‘Second Chance’ For Ex-Offenders — A Proclamation But No Plan to Win

President Trump recently declared April “Second Chance Month” to encourage “expanded opportunities for those who have worked to overcome bad decisions earlier in life” and to emphasize “our belief in second chances for all who are willing to work hard to turn their lives around.” Trump called on federal and state prisons and local jails to implement programs providing prisoners with skills and preparation — including job training — to help them succeed outside prisons. These are great intentions, but April is over and nothing has changed.

This is another example of government not understanding the nature of a problem before trying to implement programs. If you don’t know the real problem, you can’t come up with an effective solution. And the real issue for people who have been incarcerated is not just a lack of skills or training. It is that they have prison records, and employers are going to systematically discriminate against ex-offenders.

If we truly want to give former inmates a second chance, we need to urge Congress to require some criminal records to be expunged from the Internet, and to encourage ex-offenders to start their own businesses.

One of the first things every human resources department does with an applicant is type the person’s name into Google, and the first thing that pops up in the search for an ex-offender is his or her record, and usually a prominent and distinctively unattractive mug shot taken at one of the lowest points of the person’s life. Of course, that knocks them right out of the pool of applicants.

Yet, as a society we choose to ignore this fact and, instead, create beautiful-sounding government programs. We have ribbon-cutting ceremonies where governors take credit for what the state is doing for inmates. But what changes? Nothing. The data on recidivism validates that nothing has changed — more than two-thirds of people who have gone to prison are arrested for a new crime within three years.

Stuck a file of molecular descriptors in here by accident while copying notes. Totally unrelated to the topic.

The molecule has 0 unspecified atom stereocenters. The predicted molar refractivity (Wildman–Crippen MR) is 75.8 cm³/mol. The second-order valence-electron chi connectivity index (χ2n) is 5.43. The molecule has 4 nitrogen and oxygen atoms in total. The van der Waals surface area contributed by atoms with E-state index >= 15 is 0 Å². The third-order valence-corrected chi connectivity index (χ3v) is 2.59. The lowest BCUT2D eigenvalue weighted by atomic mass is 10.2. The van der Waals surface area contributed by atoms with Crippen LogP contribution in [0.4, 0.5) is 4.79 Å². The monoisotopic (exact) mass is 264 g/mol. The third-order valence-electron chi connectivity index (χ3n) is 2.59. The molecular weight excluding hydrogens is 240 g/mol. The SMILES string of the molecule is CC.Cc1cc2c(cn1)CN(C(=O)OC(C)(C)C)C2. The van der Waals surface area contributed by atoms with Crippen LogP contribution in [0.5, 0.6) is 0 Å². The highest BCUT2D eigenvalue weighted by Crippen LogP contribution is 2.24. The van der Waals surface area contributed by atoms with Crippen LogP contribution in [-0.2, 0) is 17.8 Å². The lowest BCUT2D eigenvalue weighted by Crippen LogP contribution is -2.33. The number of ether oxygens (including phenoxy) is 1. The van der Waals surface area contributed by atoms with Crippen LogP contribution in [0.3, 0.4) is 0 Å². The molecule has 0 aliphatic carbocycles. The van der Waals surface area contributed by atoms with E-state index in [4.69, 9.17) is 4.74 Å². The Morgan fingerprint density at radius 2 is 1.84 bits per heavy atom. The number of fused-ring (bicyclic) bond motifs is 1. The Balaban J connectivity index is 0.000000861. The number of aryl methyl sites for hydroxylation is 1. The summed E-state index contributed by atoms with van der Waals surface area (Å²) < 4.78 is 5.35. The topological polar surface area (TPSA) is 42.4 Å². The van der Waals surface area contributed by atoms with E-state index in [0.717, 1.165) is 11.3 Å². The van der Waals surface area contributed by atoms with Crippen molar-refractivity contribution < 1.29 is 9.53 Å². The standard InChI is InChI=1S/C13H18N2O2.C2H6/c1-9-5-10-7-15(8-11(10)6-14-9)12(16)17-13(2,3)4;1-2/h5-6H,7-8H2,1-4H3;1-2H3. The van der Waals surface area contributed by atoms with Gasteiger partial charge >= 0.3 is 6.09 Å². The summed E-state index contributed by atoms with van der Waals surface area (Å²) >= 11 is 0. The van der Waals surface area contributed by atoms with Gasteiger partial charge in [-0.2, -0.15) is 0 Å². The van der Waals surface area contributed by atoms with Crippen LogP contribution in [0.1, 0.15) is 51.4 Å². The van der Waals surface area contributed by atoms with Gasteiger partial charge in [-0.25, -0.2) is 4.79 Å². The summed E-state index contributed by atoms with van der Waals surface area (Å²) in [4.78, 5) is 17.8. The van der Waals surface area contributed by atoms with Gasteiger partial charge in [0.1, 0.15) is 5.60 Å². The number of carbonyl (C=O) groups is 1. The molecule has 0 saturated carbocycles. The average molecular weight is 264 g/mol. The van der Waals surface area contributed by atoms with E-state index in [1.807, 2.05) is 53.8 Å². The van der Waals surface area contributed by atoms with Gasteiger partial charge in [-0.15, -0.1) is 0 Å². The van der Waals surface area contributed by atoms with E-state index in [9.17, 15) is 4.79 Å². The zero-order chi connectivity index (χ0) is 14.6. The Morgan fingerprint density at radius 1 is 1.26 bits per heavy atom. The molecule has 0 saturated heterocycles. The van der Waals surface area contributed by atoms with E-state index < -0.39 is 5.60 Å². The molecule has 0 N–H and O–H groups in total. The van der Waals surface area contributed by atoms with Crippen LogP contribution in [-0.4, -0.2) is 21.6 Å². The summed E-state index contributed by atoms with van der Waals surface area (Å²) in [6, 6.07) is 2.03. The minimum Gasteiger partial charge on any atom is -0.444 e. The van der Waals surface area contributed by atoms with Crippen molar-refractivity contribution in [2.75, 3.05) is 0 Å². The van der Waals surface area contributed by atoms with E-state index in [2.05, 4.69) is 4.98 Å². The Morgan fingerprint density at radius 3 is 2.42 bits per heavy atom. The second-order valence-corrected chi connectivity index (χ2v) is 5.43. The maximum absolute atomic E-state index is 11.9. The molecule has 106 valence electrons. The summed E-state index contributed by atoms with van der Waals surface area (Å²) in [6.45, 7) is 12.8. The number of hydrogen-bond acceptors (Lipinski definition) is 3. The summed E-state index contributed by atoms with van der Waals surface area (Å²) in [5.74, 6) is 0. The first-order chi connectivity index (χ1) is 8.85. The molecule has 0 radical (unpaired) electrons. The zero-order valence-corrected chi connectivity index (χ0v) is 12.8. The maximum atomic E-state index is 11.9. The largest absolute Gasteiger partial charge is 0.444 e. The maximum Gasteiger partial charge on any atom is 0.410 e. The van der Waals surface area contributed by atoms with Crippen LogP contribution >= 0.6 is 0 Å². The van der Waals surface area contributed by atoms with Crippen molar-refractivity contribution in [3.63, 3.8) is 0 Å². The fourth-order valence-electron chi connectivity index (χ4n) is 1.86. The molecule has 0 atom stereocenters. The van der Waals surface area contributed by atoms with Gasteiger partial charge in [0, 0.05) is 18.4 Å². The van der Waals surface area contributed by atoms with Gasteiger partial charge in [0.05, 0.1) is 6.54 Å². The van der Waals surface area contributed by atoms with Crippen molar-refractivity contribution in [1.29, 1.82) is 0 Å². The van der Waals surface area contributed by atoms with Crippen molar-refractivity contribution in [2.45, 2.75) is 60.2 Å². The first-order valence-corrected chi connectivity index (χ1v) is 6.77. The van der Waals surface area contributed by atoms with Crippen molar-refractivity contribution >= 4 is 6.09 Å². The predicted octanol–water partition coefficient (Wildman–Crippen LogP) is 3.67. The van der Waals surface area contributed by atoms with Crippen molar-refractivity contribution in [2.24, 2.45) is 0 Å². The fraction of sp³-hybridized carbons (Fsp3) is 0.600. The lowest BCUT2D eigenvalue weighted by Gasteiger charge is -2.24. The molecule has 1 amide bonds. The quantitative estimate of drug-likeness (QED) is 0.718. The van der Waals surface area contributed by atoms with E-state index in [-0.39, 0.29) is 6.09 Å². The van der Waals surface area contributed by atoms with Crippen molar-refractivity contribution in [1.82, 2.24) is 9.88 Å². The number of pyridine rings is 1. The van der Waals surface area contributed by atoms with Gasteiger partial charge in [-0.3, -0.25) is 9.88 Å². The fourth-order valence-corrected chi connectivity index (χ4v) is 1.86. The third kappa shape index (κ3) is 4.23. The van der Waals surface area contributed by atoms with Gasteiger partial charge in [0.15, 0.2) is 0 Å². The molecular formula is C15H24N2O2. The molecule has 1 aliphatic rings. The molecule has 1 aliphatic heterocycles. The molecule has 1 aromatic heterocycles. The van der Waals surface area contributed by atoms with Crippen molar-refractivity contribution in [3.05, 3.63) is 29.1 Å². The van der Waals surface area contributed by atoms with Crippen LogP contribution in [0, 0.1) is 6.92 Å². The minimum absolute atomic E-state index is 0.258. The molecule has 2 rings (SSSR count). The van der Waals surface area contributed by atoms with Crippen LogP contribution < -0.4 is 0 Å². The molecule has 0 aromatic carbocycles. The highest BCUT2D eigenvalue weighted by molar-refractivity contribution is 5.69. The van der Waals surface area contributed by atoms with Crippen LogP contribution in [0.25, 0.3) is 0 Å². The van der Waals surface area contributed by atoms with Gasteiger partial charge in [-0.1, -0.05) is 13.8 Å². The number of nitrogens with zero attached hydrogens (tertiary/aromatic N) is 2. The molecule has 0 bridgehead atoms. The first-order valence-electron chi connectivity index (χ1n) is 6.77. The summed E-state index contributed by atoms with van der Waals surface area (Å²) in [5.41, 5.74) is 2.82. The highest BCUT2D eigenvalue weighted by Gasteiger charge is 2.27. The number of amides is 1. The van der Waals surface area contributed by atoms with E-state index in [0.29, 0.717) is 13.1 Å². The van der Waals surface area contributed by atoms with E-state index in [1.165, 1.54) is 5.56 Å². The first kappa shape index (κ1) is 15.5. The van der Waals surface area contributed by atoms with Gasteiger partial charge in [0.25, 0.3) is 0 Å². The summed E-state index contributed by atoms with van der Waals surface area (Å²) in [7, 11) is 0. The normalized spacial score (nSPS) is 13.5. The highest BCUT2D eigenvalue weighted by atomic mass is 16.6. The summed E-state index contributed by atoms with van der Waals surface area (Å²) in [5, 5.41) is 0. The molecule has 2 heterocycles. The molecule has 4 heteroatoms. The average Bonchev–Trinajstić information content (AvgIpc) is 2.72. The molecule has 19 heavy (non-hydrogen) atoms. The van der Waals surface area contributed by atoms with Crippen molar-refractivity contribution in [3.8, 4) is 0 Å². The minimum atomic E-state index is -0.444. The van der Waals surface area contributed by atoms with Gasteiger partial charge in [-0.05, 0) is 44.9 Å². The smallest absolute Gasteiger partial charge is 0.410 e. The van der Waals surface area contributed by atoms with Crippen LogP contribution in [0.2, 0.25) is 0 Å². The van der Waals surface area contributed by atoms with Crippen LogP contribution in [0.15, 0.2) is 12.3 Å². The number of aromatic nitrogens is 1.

Who is to blame? Employers? Maybe, but you have to look at this very closely. When an employer hires any employee, there is enormous risk. There’s risk related to training and risk related to the person creating problems with other employees. Maybe the employee will do the job he or she is hired for — maybe not. It is also harder to fire people because of regulations related to who can be fired, when they can be fired and the terms under which you can fire them. In this way, the government has created the problem. Not surprisingly, employers have gotten more cautious about hiring.

Business owners, especially small-business owners, already deal with so much stress and red tape. Even if they believe people deserve a second chance, it’s understandable that they’re often not inclined to take a risk hiring someone who has been incarcerated, especially if the other 19 applicants don’t have a record.

What can the government do to help out?

•Require that people’s criminal records be expunged from the Internet after a certain period of time. Until we do that, HR departments will routinely discriminate against ex-offenders.

•Help ex-offenders start businesses. The customer of a small-business owner is not going to ask the owner if he’s been in prison. They just want a good product or service. And former inmates who have their own businesses are more likely to hire former inmates. Helping inmates start and run their own businesses affords them a second chance in the workforce and in society.

Every disenfranchised group in this country has climbed the social and economic ladder in two ways — by getting better educated and/or by starting their own businesses. America was built by entrepreneurs. Help give former inmates a second chance to turn their lives around by contacting your lawmakers and urging them to make these two changes.